Saturday, December 27, 2014

Bright Lights, Big City, Black Orchids: Part Two

Okay, so I’ve read hundreds and hundreds of mysteries in my time. And I’ve also read a lot of ‘how to write a mystery’ manuals. It’s what we writers do, after all. We’re either writing, or reading about writing, or reading to see how other writers write, or of course reading for fun. Because, after all, the reason anyone wants to become a writer is because she loves reading so much, so thinks writing must be even more fun. 

And writing is fun. Writing is also hard work. And writing takes self-confidence. And practice. Lots of practice. It’s incredibly difficult to do anything well the first time you attempt it, after all. Sadly, as Mark Twain pointed out, ‘give a man a pencil and he thinks he’s a writer.’ I’ve been practicing my craft for a few years now, mostly in fantasy, science fiction, horror and pulp, but other than a couple of attempts at mystery short stories, I didn’t feel confident that I could come up with a clever plot.  

But I did feel confident that I could come up with interesting characters. And I would also need a setting that, hopefully, would feel fresh and new. Where, oh where, would my characters do their detecting? There are mysteries set in villages and cities, in ancient Egypt and in space, in the Middle Ages and in the 1930s…and every place and time period you can think of, with more coming out every day.  

So I looked around me. I live in a small town in South Carolina that used to be—before the textile industry vacated the premises and headed for other greener hills in other countries—the site of a cotton mill. Now, I don’t know if you’ve ever thought much about cotton mills, ever said, perhaps while eating breakfast, “Wonder how those cotton balls in the medicine cabinet ever became the shirt I’m wearing?” Probably not, huh? But in this area of the state, there are—or there used to be—more cotton mills than almost any other industry. Back in the day, say from after the War of Northern Aggression to near the end of the 20th century, you couldn’t swing a cat—not that I have ever had any interest in rotating felines about the head—without hitting a cotton mill. They were so abundant that the owners gave up on conjuring clever names for them and settled on Mill #1, #2 and #3.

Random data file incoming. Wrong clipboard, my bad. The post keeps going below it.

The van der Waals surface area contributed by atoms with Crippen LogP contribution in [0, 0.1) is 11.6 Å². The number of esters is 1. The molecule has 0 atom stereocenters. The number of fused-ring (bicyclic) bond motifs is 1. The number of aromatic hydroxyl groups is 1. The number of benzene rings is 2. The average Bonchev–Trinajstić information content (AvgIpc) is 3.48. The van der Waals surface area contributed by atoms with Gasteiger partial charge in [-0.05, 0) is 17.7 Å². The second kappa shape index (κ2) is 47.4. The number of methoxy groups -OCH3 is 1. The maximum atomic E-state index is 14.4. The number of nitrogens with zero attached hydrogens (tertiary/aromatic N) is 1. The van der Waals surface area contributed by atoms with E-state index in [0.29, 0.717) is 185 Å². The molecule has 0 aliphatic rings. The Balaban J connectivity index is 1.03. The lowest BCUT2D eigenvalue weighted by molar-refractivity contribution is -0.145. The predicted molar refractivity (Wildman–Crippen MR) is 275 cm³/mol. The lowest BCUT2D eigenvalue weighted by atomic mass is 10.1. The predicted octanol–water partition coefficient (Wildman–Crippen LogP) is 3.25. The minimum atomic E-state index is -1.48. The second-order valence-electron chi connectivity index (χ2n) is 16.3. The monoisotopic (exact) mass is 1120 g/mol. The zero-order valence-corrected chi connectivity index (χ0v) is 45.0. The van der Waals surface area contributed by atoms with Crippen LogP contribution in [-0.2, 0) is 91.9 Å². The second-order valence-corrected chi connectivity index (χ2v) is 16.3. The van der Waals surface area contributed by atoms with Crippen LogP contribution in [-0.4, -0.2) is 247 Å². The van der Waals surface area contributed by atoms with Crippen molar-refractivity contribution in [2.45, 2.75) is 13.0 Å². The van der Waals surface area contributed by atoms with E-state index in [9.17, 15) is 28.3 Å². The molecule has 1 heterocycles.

But one of the many cool things about cotton mills is that the owners would build houses around the mills for the workers to live in, and not just houses but entire towns, with stores and churches and everything necessary for the employees, just so those employees would hang around to work and keep the mills running. Rent on these houses, and stuff bought in the company stores, would go in a ledger and often by the end of the week, the mill workers would not see a penny in wages, as those wages had already been spent on food and shelter and candy. Hence the song lyric: ‘I owe my soul to the company store.’  

As a kid, I had relatives who’d worked in the mills. My great aunt met all three of her husbands there, and my grandmother went to work in one at thirteen. Her brother, my Great-Uncle Guy, was a good baseball player, and Granny told me stories about how he was lured from mill to mill to play on the mill teams.  

Now if this doesn’t sound like a cozy village wherein a murder or two could quite profitably be set, then you’re not thinking ‘mystery’ is all I can say. So more next time on how the cotton mill village became the scene of my crime.
Cotton Mill Worker circa 1900



  1. Ah, the cotton mills. The closest we got to them were the fields, and pulling a long sack behind us. Besides cattle, this is wheat and cotton country round these parts, pardoner. And since when did K.G. McAbee not have confidence, huh? Those are fighting words (g),

    1. Well, if I had YOUR talent, I wouldn't have to worry about confidence!